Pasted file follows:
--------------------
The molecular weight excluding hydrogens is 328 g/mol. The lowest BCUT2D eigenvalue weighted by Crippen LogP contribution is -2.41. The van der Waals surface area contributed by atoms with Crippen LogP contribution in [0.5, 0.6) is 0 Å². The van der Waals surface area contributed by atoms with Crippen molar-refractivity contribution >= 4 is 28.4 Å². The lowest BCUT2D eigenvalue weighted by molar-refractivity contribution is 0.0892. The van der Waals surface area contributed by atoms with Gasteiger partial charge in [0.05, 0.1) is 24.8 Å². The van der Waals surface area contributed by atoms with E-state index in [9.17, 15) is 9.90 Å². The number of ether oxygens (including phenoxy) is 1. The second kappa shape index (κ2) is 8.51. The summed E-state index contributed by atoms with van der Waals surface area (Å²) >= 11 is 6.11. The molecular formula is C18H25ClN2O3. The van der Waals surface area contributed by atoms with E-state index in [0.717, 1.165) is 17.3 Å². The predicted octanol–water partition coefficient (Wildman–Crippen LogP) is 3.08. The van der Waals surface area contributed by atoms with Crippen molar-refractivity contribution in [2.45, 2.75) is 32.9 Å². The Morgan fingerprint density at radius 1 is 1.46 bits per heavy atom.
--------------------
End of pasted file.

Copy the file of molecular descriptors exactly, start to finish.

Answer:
The molecular weight excluding hydrogens is 328 g/mol. The lowest BCUT2D eigenvalue weighted by Crippen LogP contribution is -2.41. The van der Waals surface area contributed by atoms with Crippen LogP contribution in [0.5, 0.6) is 0 Å². The van der Waals surface area contributed by atoms with Crippen molar-refractivity contribution >= 4 is 28.4 Å². The lowest BCUT2D eigenvalue weighted by molar-refractivity contribution is 0.0892. The van der Waals surface area contributed by atoms with Gasteiger partial charge in [0.05, 0.1) is 24.8 Å². The van der Waals surface area contributed by atoms with E-state index in [9.17, 15) is 9.90 Å². The number of ether oxygens (including phenoxy) is 1. The second kappa shape index (κ2) is 8.51. The summed E-state index contributed by atoms with van der Waals surface area (Å²) >= 11 is 6.11. The molecular formula is C18H25ClN2O3. The van der Waals surface area contributed by atoms with E-state index in [0.717, 1.165) is 17.3 Å². The predicted octanol–water partition coefficient (Wildman–Crippen LogP) is 3.08. The van der Waals surface area contributed by atoms with Crippen molar-refractivity contribution in [2.45, 2.75) is 32.9 Å². The Morgan fingerprint density at radius 1 is 1.46 bits per heavy atom.